Notes on the Conditional Sentences video
The hypothetical clause (protasis) is a dependent clause; the result clause (apodosis) is the main clause.
Either clause can come first.
When the result comes first, the linker (if, unless, when) before the condition separates the two clauses.
When the condition comes first, you need a comma to separate the clauses.
Unless = if not. For example, "She'll walk away unless you stop her" is the same as "She'll walk away if you don't stop her".
Other alternatives to if with similar meanings:
as long as
so long as
Alternately, you could use imagine, suppose or let's say to replace if when the condition clause is by itself (in these cases the result clause must come second, and you need a semi-colon to separate them, if not different sentences).
You can create similar cause-and-effect complex sentences (but not conditionals) with linkers like even though or although.
Would is often contracted to 'd in spoken form.
Would is rarely used in 1st Conditionals. It is, in many cases, the past form of will, so it usually doesn't make sense to use would for future meaning. But for unreal situations in the future, we could use other modals like should, could, or might.
In addition to affirmative sentences, you can use conditionals in negative, interrogative, and imperative sentences. In these cases, the result clause is the one that changes
affirmative: "You should call your mother if she's sick."
negative: "You shouldn't call your mother if she's sick."
interrogative: "Should your call you mother if she's sick?"
imperative: "Call your mother if she's sick."
The word then sometimes before the result clause (but after the comma) when the result clause follows the condition clause. This is more common in logic statements but less common in basic conversation.
2nd conditional is usually for present or near future. Unlikely events in the distant future could be expressed either with 1st or with 2nd conditional.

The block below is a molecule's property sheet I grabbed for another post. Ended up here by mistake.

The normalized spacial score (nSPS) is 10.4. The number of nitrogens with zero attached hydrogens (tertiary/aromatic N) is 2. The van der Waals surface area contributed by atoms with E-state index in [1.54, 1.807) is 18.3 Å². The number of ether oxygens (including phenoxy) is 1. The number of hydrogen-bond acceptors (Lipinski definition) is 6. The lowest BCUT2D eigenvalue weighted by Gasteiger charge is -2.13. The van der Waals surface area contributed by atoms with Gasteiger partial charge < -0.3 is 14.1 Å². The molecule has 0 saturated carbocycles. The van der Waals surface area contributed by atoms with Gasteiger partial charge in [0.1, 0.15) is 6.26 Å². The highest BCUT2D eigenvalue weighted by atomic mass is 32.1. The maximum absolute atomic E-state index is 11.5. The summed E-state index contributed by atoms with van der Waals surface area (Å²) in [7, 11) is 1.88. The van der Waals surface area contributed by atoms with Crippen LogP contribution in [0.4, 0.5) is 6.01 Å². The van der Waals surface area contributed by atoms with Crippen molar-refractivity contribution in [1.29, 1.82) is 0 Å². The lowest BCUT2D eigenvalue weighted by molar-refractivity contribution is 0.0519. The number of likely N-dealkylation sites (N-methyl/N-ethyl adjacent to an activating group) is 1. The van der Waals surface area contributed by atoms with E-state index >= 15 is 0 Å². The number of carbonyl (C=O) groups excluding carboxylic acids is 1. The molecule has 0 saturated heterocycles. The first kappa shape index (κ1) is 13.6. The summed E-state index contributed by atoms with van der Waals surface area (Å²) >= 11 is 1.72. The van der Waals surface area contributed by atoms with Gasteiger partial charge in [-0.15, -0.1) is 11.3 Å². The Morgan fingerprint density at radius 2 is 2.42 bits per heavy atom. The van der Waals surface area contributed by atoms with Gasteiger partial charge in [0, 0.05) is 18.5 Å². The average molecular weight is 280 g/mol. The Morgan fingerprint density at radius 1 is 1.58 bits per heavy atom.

Here are some common usages for each type of conditional
Zero Conditional - rules, including rules of nature
1st Conditional - expectations, plans, threats, promises, etc.
2nd Conditional - warnings and close-calls
3rd Conditional - regrets and missed opportunities
The most common form of mixed conditional sentences are condition clauses from 3rd conditional and result clauses from 2nd conditional. But you can also do 3rd and 1st (respectively) or 2nd and 1st.
The second conditional sometimes uses "were" instead of "was" following singular subjects, as well as plural ones. This is called the subjunctive mood and is considered formal or even archaic.
Notes on the Backshifting video
Here's when we backshift:
to reference an action when its original context is now in the past (regardless of whether the action itself was/is in the past).
to express unlikelihood, impossibility, or uncertainty
in virtually every type of unreal situation.
as a polite request (as opposed to a forceful demand, which would use more confident words).
Since past simple gets backshifted to past perfect, did gets backshifted to had (and the main verb changes to the past participle form). [see the backshifting printout]
Multi-word modals get backshifted according to the first word of the modal:
is able to > was able to
have to > had to
are supposed to > were supposed to
[for more, see the backshifting printout]
There are only two reasons that you would change the main verb when backshifting:
There is no modal verb, as with a positive sentence backshifted from present simple to past simple.
You add have, in which case you need to change the main verb to past participle.
Shall backshifts to should. It's good to know, but since shall isn't terribly common anymore, we didn't include it in the video (although it is in our printout).
There are two ways to backshift must.
When must is used for deduction (present), it backshifts to must've (past).
When must is used for obligation (future), there is no direct backshift. However, since it means the same as have to or need to, it can backshift to had to or needed to (past).
Backshifting past to past perfect is sometimes ignored in casual English; you can keep it past simple or past continuous so long as it doesn't cause confusion.
For negative verb phrases, not always comes after the first auxiliary verb.
couldn't > couldn't have
wasn't > hadn't been
When you have verb patterns, ([verb] to [verb] - or - [verb] [verb]ing), the first verb is typically what backshifts, while the second verb (the verbal) remains the same.
- Conditionals table (letter) (A4)
- Modals page (coming soon)
- Backshifting chart (by tense: letter; A4) (by word: letter; A4)
Next in the Series
More on Conditionals
includes alternatives to 'if', subjunctive cases, inversion, different sentence types (+/-/?), and standalone condition clauses.
we'll get into the different modals, how they're used, how they change, and the differences between them